Here’s the hypothesis I’m working with now: The problem with every theology of culture is that “culture” isn’t a biblical concept — isn’t clearly rooted in salvation history. And that is why I’m turning to Augustine. The idea of the two cities is deeply rooted in the biblical story and may be generative of certain important ideas that we can’t get through the use of a term like “culture.”
I think this is especially true because, as David Knowles points out, Augustine really isn’t interested in political theology, or for that matter in ecclesiology. In Book XV he says, “I classify the human race into two branches [generis]: the one consists of those who live by human standards, the other of those who live according to God’s will. I also call these two classes the two cities, speaking allegorically [mystice]. By two cities I mean two societies of human beings [duas societates hominum].” Two societies — this is what we might call a sociological or an ethnographic inquiry, and that’s much of what we’re after, or anyway I’m after, in a theology of culture. But, as James Davison Hunter says, with an emphasis on the symbols by which a given society is constituted and sustained. This is also where — see my previous post — Augustine’s application of rhetorical strategies to salvation history is especially imaginative and potent. I find remarkable and stimulating the idea that God’s providential shaping of history is a rhetorical act. For one thing, it implies that cities are in a sense rhetorical acts, saturated with symbolic and even archetypal meaning.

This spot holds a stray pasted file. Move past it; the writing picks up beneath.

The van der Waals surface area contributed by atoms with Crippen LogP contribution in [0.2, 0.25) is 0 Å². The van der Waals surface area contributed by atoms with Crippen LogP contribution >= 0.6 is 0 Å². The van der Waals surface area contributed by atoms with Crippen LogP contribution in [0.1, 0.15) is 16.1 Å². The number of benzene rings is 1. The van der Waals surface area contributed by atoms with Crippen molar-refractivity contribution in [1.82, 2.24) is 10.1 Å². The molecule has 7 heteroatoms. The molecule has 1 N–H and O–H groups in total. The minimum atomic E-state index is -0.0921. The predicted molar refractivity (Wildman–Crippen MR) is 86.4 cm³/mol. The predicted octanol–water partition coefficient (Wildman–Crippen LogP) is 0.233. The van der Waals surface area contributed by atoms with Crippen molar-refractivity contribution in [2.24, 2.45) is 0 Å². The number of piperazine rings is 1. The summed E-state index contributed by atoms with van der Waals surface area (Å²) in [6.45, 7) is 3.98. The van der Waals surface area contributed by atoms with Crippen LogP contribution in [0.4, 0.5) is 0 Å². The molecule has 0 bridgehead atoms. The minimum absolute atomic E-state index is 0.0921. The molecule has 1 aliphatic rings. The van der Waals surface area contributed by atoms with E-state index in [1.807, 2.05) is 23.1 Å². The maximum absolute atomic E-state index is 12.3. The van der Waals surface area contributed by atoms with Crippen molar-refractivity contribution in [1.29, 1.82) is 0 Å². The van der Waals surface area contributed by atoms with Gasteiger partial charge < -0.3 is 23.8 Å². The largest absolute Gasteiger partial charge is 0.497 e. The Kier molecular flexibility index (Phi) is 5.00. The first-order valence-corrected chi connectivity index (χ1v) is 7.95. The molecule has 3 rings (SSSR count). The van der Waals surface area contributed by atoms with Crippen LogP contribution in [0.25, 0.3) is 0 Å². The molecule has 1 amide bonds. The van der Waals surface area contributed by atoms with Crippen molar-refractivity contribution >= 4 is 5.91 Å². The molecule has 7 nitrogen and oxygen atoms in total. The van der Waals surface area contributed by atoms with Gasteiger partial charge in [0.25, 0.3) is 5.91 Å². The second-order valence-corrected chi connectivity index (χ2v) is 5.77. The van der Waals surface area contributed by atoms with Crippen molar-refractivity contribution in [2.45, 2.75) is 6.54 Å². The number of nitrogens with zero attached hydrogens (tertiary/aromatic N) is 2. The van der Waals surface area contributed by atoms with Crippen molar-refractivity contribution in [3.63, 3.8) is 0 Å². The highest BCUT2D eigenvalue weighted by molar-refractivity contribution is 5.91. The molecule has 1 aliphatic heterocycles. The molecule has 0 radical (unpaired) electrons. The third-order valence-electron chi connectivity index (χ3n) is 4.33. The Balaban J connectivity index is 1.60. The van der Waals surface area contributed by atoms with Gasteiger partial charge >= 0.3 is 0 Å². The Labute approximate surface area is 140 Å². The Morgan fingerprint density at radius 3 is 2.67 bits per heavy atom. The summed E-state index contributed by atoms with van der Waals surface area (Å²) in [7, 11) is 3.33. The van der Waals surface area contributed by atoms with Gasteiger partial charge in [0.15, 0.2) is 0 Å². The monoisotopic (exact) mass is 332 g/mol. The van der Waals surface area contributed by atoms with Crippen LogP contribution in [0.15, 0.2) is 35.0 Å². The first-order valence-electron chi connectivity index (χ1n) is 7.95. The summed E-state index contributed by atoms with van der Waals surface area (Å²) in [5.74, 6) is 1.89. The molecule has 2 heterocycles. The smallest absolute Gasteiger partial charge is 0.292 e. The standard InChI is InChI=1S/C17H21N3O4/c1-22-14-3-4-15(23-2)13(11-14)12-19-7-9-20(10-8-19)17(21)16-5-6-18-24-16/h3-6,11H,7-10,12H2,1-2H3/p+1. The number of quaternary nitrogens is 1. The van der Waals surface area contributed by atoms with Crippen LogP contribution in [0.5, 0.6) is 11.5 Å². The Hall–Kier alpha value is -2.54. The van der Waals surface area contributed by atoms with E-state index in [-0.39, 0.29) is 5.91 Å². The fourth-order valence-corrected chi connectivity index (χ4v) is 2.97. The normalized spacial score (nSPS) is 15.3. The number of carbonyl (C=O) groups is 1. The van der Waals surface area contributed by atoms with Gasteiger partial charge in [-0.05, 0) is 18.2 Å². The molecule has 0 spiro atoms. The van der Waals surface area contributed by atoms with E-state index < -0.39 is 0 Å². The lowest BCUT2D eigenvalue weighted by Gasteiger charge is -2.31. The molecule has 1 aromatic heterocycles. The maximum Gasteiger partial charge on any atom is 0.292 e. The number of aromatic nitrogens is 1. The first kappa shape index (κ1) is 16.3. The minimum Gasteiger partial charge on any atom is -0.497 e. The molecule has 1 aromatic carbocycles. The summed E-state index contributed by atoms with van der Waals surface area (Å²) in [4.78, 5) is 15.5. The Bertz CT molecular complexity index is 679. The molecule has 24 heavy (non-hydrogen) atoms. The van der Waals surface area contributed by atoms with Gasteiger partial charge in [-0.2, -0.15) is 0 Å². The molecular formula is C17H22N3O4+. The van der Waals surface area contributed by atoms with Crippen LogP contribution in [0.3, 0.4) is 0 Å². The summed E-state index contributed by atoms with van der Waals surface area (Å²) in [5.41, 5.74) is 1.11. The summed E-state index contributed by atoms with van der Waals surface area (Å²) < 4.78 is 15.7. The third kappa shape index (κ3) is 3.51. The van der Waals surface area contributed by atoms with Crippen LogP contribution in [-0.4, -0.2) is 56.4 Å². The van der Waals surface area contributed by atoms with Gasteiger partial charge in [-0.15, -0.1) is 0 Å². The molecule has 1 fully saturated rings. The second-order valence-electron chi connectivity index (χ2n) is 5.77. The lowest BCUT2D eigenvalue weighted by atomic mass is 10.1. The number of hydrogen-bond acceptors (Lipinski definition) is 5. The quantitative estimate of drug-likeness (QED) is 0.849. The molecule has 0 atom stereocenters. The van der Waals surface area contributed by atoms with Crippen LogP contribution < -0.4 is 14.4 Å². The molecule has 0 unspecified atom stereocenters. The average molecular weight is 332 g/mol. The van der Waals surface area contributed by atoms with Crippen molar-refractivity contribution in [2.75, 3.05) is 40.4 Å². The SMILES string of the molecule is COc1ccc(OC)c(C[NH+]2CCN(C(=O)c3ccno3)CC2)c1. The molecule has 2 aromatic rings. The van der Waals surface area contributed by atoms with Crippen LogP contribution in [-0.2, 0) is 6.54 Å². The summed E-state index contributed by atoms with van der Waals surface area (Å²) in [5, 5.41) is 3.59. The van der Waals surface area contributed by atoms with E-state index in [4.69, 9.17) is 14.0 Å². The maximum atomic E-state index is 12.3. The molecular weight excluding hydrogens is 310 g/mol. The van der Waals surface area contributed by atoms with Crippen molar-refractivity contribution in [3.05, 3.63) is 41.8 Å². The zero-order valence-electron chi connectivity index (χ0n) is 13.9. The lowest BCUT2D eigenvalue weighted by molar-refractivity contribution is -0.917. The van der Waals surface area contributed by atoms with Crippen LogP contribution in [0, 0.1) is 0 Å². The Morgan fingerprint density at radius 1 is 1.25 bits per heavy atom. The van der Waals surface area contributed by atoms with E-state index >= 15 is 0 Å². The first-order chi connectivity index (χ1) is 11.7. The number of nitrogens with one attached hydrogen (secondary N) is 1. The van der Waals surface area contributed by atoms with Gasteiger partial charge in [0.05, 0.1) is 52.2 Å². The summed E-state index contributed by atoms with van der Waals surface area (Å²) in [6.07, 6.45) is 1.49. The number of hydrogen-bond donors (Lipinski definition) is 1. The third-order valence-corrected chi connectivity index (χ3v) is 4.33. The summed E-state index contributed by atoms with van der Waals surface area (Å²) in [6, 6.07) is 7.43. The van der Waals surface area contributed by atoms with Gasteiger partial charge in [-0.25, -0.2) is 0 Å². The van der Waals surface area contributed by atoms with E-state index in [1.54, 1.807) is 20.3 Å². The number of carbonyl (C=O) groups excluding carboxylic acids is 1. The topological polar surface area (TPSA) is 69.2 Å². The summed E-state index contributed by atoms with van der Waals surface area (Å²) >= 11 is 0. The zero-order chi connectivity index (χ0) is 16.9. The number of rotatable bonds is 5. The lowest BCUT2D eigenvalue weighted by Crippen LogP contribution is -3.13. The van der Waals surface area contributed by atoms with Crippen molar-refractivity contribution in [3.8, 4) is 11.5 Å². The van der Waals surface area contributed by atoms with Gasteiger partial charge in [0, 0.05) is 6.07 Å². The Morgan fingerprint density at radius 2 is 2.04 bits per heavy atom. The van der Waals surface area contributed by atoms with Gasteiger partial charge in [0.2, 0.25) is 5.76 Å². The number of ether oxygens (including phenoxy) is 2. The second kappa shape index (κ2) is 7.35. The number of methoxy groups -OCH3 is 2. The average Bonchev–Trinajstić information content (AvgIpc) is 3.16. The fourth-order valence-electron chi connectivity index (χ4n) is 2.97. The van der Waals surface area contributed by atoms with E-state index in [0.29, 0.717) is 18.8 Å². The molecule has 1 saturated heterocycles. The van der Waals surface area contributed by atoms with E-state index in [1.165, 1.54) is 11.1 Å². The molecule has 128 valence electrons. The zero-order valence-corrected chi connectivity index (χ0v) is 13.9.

Also: it’s somehow typical of Augustine that when he’s trying to think sociologically he looks first at the city that Cain founded and then at the City of God in Revelation 21, and hangs his whole inquiry on a line suspended between the two. What a peculiar and fascinating mind, and that’s why, I suppose, we keep returning to him.
P.S. I wrote a bit about why I’m pursuing this project here over at my Buy Me a Coffee page.